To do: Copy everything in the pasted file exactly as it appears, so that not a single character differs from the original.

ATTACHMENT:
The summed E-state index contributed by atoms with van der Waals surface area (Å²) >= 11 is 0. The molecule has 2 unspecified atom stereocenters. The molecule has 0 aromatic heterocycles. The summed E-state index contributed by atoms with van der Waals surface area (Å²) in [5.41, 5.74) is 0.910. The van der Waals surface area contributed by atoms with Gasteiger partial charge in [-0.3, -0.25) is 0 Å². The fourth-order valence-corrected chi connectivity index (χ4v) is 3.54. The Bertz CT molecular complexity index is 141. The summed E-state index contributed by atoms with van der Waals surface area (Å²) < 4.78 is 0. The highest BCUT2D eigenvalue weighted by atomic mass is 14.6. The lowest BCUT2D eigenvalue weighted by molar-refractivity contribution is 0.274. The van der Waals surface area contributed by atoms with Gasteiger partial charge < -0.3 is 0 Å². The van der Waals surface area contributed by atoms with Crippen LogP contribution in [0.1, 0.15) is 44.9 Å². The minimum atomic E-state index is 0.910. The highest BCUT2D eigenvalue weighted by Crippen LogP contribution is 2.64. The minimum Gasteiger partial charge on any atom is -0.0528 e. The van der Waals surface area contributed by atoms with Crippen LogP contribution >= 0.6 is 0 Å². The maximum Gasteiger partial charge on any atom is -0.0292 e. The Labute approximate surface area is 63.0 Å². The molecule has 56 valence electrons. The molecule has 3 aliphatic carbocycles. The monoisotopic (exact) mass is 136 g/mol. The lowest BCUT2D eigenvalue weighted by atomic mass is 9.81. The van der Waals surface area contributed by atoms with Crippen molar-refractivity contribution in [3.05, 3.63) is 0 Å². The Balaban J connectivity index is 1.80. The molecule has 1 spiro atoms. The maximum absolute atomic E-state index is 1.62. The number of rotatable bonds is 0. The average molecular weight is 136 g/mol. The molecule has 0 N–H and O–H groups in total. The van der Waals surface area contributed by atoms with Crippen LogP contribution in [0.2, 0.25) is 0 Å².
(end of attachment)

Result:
The summed E-state index contributed by atoms with van der Waals surface area (Å²) >= 11 is 0. The molecule has 2 unspecified atom stereocenters. The molecule has 0 aromatic heterocycles. The summed E-state index contributed by atoms with van der Waals surface area (Å²) in [5.41, 5.74) is 0.910. The van der Waals surface area contributed by atoms with Gasteiger partial charge in [-0.3, -0.25) is 0 Å². The fourth-order valence-corrected chi connectivity index (χ4v) is 3.54. The Bertz CT molecular complexity index is 141. The summed E-state index contributed by atoms with van der Waals surface area (Å²) < 4.78 is 0. The highest BCUT2D eigenvalue weighted by atomic mass is 14.6. The lowest BCUT2D eigenvalue weighted by molar-refractivity contribution is 0.274. The van der Waals surface area contributed by atoms with Gasteiger partial charge < -0.3 is 0 Å². The van der Waals surface area contributed by atoms with Crippen LogP contribution in [0.1, 0.15) is 44.9 Å². The minimum atomic E-state index is 0.910. The highest BCUT2D eigenvalue weighted by Crippen LogP contribution is 2.64. The minimum Gasteiger partial charge on any atom is -0.0528 e. The van der Waals surface area contributed by atoms with Crippen LogP contribution >= 0.6 is 0 Å². The maximum Gasteiger partial charge on any atom is -0.0292 e. The Labute approximate surface area is 63.0 Å². The molecule has 56 valence electrons. The molecule has 3 aliphatic carbocycles. The monoisotopic (exact) mass is 136 g/mol. The lowest BCUT2D eigenvalue weighted by atomic mass is 9.81. The van der Waals surface area contributed by atoms with Crippen molar-refractivity contribution in [3.05, 3.63) is 0 Å². The Balaban J connectivity index is 1.80. The molecule has 1 spiro atoms. The maximum absolute atomic E-state index is 1.62. The number of rotatable bonds is 0. The average molecular weight is 136 g/mol. The molecule has 0 N–H and O–H groups in total. The van der Waals surface area contributed by atoms with Crippen LogP contribution in [0.2, 0.25) is 0 Å².